But deeper than that, what you’re hoping is for me to confirm that I see things the way you want them to be – “he loves me, he loves me not, he loves me, etc.” You ever play those games? It’s a sense that you don’t really believe that it could be true, but you really want it to be.
A lot of the time, women fall into the trap of playing “emotional detective”: They dig into their memories and observations and go through EVERY insignificant detail to try and uncover some “hidden message” or “secret code” that the guy is sending.
To answer your question from the information you’ve given me… From what you told me, my read on what you’re trying to figure out is one of three scenarios: a) you want to know that he likes you because knowing someone likes you feels good, b) he is indifferent to you (in the romantic sense), but you and you’re seeing what you want to see, c) you don’t know whether or not he likes you, but you’d be open to starting something with him.
I’m going to go with the assumption that you like him, mainly because if you didn’t, you wouldn’t have asked.
but assuming that they like you in the way that you want them to…
well, that usually leads to them actually liking you!
fter three months of dating, 23-year-old Michael was optimistic about his relationship with Linda*. Michael and Linda mutually agreed that they wanted to move forward in the relationship.
They were together often, and he'd even met her parents. He dropped her off at home, kissed her goodnight ... After his attempts to reach her went unanswered, Michael put on his cute-guy hat and delivered Linda's favorite cupcakes to her office -- only to find out his name had been removed from the guest list at the gate. The term "ghosting" (sometimes known as the "slow fade") refers to the anecdotally pervasive act where one dater ends a relationship by simply disappearing.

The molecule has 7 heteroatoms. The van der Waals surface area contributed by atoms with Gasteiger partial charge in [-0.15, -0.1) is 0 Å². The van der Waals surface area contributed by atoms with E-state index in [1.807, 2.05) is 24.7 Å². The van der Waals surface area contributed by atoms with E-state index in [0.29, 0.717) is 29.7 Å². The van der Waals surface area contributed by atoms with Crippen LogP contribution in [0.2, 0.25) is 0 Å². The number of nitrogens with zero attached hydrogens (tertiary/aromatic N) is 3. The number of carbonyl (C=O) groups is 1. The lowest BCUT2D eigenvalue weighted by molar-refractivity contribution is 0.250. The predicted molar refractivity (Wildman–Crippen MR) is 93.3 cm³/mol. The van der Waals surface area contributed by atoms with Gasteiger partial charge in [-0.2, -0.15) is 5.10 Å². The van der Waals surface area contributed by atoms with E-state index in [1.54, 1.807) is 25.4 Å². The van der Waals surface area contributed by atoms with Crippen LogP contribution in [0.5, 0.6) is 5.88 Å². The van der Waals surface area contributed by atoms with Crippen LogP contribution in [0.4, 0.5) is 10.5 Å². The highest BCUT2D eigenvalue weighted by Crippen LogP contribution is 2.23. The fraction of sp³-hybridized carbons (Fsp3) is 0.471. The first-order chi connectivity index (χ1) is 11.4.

Once, I dated a guy who would text me, or call me every day. I wasn’t freaked initially, but I noticed there was something essentially missing in my day. I had to remind myself of one important truth: When a man isn’t calling you, instead of worrying about what that means put the situation into perspective.
The next day came and went without a text and again I reached out to him. It was true ghosting because back then social media didn’t allow me to keep tabs on him. The fear you get when a guy you like isn’t reaching out to you.
(The Discovery Channel has yet to confirm the anecdote, but current 20-somethings speculate as much.) But in an era of Tinder, OKCupid, JSwipe and Hinge, matchmaking often happens by swiping right and left, making potential daters literally disposable.
The ease of app and online dating has allowed ghosting to take new form.
’ This classic advice taught for centuries, encouraged men to get a woman’s number then wait wait three days to call, or make contact. There are two things going on that you should observe.